Good morning. This is Doug Chabot with the Gallatin National Forest Avalanche Forecast on Thursday, February 24, at 6:45 a.m. This information is sponsored by Grizzly Outfitters and Highline Partners. This forecast does not apply to operating ski areas.
Avalanche Fatality Report
This morning there is no new snow, mountain temperatures are around -5 F and wind is west at 10-20 mph with gusts of 35 mph. Today will be mostly cloudy, wind speed will continue to be light to moderate out of the west and temperatures will rise into the high single digits. The mountains will get a few flurries today with the southern ranges near West Yellowstone and Cooke City getting 1-2” of snow by morning.
In the mountains around Cooke City there is a weak layer of faceted, sugary snow a couple feet under the surface. There were recent avalanches on this layer (Miller Mountain, Mount Abundance, Round Lake) and red flags of collapsing and cracking, plus poor stability test scores yesterday south of town on Woody Ridge. This weak layer is getting difficult to trigger, but it is widespread and demands our attention. Cracking and collapsing are signs that the snowpack is unmistakably unstable and poor stability test scores are a proxy to that. Triggering avalanches is possible today, so travel accordingly. In light of our recent accidents it’s wise to travel one at a time in avalanche terrain, watch each other from a safe distance and carry rescue gear. For today the avalanche danger is rated MODERATE.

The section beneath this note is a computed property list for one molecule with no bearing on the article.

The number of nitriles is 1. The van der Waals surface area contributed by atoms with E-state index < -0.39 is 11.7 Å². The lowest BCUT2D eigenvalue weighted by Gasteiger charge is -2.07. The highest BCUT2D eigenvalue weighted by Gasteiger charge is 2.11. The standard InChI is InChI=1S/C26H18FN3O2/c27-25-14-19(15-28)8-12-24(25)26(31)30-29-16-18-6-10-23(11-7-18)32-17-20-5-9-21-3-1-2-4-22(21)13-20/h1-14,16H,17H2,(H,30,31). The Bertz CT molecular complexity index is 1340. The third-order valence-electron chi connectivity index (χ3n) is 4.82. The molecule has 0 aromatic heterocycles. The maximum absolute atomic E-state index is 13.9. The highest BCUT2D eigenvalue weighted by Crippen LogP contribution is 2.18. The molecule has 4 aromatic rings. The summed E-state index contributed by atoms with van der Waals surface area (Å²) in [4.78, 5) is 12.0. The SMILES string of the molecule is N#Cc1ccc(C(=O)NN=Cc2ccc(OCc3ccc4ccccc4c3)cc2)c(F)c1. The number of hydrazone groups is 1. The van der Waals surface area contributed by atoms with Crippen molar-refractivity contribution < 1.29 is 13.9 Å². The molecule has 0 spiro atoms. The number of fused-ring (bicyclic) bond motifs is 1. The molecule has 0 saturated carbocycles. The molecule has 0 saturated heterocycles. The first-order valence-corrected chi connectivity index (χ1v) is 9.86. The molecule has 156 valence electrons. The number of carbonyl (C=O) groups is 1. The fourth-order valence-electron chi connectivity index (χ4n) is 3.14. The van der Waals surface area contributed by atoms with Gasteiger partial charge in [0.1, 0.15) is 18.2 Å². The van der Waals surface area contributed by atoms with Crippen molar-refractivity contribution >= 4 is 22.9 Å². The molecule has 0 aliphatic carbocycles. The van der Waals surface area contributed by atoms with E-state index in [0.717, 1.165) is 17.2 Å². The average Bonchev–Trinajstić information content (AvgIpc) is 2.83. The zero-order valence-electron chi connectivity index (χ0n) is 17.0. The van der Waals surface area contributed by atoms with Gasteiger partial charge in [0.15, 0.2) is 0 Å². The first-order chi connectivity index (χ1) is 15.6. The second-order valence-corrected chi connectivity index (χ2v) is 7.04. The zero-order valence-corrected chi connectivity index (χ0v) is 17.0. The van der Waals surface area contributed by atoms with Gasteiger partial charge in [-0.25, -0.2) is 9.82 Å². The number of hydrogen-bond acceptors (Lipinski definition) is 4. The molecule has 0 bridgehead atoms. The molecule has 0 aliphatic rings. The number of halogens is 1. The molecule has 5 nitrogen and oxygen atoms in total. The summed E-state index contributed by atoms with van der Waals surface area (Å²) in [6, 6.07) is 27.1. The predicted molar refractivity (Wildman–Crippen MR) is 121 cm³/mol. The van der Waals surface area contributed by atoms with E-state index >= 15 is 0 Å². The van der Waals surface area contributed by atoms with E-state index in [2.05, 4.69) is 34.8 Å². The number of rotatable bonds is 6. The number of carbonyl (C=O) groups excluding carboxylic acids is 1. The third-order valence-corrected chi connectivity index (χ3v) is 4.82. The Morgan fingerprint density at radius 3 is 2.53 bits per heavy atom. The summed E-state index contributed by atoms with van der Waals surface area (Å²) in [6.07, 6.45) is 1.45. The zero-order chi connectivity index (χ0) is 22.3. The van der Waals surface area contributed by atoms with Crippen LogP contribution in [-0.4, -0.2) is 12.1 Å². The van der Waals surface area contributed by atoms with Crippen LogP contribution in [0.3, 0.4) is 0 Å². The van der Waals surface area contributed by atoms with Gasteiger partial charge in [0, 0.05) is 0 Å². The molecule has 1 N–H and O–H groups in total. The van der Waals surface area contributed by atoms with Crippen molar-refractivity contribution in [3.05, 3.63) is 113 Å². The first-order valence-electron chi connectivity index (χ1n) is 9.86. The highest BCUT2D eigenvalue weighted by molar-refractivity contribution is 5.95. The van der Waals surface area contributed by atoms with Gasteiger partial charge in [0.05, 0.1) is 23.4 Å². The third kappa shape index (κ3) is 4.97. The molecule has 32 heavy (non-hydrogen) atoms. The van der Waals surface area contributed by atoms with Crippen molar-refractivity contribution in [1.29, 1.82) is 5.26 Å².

From the Bridger Range to Big Sky and West Yellowstone, the snowpack is generally stable and triggering avalanches is unlikely. This does not mean the snowpack cannot surprise us; it merely means the odds are in our favor. There are two things to keep in mind with the snowpack today. The first are wind-drifting in odd places from the strong east wind that blew the last 3 days. The wind scraped slopes that normally get loaded and chewed back cornices, moving snow to slopes that are normally scoured (photo). Skiers on Mt. Ellis reported this yesterday. The second concern is weak, faced snow about 6-18” under the surface. Overall this layer is not reactive, but there may be a few small slopes with lingering instability that could be triggered. Look no further than the avalanche fatality in Lionhead on February 7 as a reminder of the deadly potential of a small, isolated slide.
Always be on the lookout for signs of instability, and now that it’s getting warmer, stopping and testing the snow is no longer a frostbite threat. For today the avalanche danger is rated LOW.
Upcoming Education Opportunities
See our education calendar for an up-to-date list of all local classes. Here are a few select upcoming events.
March 4, Companion Rescue Clinic with the Bozeman Splitfest. Information and registration HERE.
Every Saturday near Cooke City, 10 a.m.-3 p.m. FREE snowpack update and transceiver/rescue training. Stop by for 20 minutes or more at the Round Lake Warming Hut.